Why senior execs and employees are disagreeing on returning to the office and how DE&I initiatives fit into plans

The header image shows a person working on a computer.

Imagine the office just as we left it at the onset of the pandemic: Our lonely desk and chair, which have so patiently been waiting for our return. The kitchen. The conference room. But instead of being populated by our coworkers, all we see around us are our bosses.

In a recent survey of more than 10,000 workers globally, the future-of-work initiative Future Forum found that nearly half (44%) of executives currently working remotely want to return to the office full-time, whereas only about one-fifth (17%) of nonexecutive staff do.

Executive satisfaction is 62% greater than non-executives, driven by flexibility (51% higher), sense of belonging (52% higher) and work-life balance (78% higher), according to the report. Executives also score 114% higher when it comes to “feeling good about stress and anxiety.” Male executives report the highest scores among experience indicators, including “sense of belonging,” “level of access to resources,” “ability to focus on work” and “overall satisfaction with the working environment.”

The report also suggested that as executives plan the return to the office, the Great Resignation shows no sign of letting up. More than half of employees polled (57%) said they were open to looking for a new job in the next year — while for those unsatisfied with the level of flexibility they have in their current jobs, the number jumps to 71%.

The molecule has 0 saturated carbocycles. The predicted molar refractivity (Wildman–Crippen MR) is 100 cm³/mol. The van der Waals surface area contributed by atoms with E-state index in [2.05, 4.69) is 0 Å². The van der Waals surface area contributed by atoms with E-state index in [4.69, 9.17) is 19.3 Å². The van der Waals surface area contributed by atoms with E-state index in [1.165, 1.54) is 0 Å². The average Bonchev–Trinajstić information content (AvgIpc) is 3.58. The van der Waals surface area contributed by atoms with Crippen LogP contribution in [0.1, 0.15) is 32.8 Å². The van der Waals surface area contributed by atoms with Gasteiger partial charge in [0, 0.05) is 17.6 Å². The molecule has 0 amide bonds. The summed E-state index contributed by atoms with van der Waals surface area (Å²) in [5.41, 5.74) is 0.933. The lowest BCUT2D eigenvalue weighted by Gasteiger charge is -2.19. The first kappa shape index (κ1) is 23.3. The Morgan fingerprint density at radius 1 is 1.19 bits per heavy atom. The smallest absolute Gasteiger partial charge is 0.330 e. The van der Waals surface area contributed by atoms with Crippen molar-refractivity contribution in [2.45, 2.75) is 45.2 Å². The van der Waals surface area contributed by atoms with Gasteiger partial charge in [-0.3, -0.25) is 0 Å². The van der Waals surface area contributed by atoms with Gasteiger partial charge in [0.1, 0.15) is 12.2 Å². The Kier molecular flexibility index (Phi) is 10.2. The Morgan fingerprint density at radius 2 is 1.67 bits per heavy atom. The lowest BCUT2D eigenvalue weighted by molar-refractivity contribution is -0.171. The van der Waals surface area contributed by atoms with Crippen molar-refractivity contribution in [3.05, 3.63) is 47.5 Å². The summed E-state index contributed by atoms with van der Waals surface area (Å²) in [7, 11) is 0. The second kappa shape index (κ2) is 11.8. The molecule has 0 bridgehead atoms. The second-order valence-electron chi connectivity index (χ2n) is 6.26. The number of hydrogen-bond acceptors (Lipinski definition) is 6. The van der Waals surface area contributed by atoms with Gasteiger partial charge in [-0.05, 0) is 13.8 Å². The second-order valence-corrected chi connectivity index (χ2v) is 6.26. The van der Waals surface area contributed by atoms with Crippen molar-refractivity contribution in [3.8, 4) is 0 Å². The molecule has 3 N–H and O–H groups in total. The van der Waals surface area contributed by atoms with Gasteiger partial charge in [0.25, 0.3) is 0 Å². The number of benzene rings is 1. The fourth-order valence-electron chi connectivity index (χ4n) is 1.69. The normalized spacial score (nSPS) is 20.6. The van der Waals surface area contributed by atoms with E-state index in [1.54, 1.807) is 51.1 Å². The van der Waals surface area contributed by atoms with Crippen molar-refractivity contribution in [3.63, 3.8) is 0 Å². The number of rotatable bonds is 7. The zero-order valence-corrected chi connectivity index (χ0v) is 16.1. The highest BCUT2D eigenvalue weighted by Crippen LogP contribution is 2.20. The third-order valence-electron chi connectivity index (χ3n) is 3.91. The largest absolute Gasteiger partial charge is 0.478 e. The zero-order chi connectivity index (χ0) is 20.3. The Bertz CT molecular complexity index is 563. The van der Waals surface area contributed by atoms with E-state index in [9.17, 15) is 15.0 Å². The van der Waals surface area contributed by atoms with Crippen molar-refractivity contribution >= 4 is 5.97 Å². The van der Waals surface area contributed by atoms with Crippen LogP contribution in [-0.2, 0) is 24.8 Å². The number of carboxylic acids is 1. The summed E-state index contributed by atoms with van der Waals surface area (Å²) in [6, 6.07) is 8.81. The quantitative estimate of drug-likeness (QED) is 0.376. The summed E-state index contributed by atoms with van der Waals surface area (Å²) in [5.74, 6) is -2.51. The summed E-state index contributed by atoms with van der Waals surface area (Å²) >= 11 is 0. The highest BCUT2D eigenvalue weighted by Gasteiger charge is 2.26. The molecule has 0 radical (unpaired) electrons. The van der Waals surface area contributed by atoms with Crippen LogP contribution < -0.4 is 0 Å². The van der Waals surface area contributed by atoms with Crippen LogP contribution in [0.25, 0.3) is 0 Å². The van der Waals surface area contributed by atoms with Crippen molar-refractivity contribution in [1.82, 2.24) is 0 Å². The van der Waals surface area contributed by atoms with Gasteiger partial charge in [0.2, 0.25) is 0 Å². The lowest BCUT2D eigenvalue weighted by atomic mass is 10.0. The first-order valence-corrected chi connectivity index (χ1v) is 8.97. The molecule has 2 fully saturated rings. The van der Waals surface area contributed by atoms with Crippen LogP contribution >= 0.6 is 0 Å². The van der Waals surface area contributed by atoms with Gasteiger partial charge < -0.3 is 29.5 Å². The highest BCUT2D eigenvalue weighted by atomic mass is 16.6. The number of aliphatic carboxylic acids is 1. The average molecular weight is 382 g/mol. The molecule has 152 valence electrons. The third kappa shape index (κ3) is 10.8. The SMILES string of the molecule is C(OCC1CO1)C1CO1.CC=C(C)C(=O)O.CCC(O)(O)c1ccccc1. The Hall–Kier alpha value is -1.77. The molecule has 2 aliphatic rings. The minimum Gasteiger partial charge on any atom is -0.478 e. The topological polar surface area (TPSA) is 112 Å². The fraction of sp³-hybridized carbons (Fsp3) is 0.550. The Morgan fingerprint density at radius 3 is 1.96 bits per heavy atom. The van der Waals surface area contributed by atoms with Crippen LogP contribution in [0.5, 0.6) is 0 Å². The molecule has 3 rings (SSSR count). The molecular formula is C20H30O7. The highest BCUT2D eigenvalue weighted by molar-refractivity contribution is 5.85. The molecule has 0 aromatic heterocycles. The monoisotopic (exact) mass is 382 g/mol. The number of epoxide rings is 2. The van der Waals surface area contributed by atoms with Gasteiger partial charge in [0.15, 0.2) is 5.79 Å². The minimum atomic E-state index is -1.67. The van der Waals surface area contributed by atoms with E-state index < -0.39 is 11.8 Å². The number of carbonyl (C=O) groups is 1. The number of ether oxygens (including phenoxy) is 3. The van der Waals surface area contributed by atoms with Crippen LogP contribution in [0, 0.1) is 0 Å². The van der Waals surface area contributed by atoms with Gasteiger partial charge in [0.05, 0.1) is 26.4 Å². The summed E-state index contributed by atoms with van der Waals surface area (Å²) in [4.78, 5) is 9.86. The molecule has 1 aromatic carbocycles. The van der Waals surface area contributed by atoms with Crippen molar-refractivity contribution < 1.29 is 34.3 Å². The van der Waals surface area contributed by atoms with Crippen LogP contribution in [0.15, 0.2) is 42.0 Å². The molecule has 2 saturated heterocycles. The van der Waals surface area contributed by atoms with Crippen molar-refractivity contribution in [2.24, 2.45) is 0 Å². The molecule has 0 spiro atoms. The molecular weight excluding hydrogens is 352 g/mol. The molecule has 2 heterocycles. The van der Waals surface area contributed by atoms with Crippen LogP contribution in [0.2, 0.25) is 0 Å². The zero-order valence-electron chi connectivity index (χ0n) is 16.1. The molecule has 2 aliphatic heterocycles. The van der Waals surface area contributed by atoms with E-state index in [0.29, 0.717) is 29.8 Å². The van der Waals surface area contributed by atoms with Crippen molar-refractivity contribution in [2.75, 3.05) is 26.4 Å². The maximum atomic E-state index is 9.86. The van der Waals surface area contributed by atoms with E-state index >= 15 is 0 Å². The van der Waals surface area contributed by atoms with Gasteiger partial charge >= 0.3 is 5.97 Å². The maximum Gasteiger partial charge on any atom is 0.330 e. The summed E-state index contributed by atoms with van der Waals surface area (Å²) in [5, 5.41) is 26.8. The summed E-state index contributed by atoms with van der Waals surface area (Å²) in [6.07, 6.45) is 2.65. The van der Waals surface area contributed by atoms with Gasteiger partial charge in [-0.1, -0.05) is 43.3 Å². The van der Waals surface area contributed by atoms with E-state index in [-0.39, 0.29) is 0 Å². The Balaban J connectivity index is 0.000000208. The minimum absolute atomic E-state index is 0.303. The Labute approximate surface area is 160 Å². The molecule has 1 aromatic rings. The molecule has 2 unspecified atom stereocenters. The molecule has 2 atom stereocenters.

At San Francisco’s FCB West — which, as the smallest of FCB’s U.S. agencies, functions as a creative boutique — its leadership, as with that of other agencies, has been experimenting with allowing people to work when, where and how that suits them best. It ran surveys and spoke to everyone individually, and what was overwhelmingly and obviously clear was that everyone has different wants and needs.

“Some people are eager to get back into the office, others tell us they do their best work from home, and some moved to different cities. They know where they do their best work, and our job is to accommodate that. We want people to be their creative best, so if that’s in a log cabin in the woods working into the night, so be it,” said Simon White, president and CSO of FCB West, which has marketed brands including Levi’s and Ghirardelli. 

As a small, close-knit team, the agency has been able to pivot to a remote work environment. It now has people working from Los Angeles, Seattle, Toronto, New York and elsewhere. “One thing we’ve learned is that no one size fits all,” White said. “People do their best work when they are most comfortable.”

Flexibility has become not only an essential element of workers’ happiness but also a significant factor in the feelings of underrepresented groups.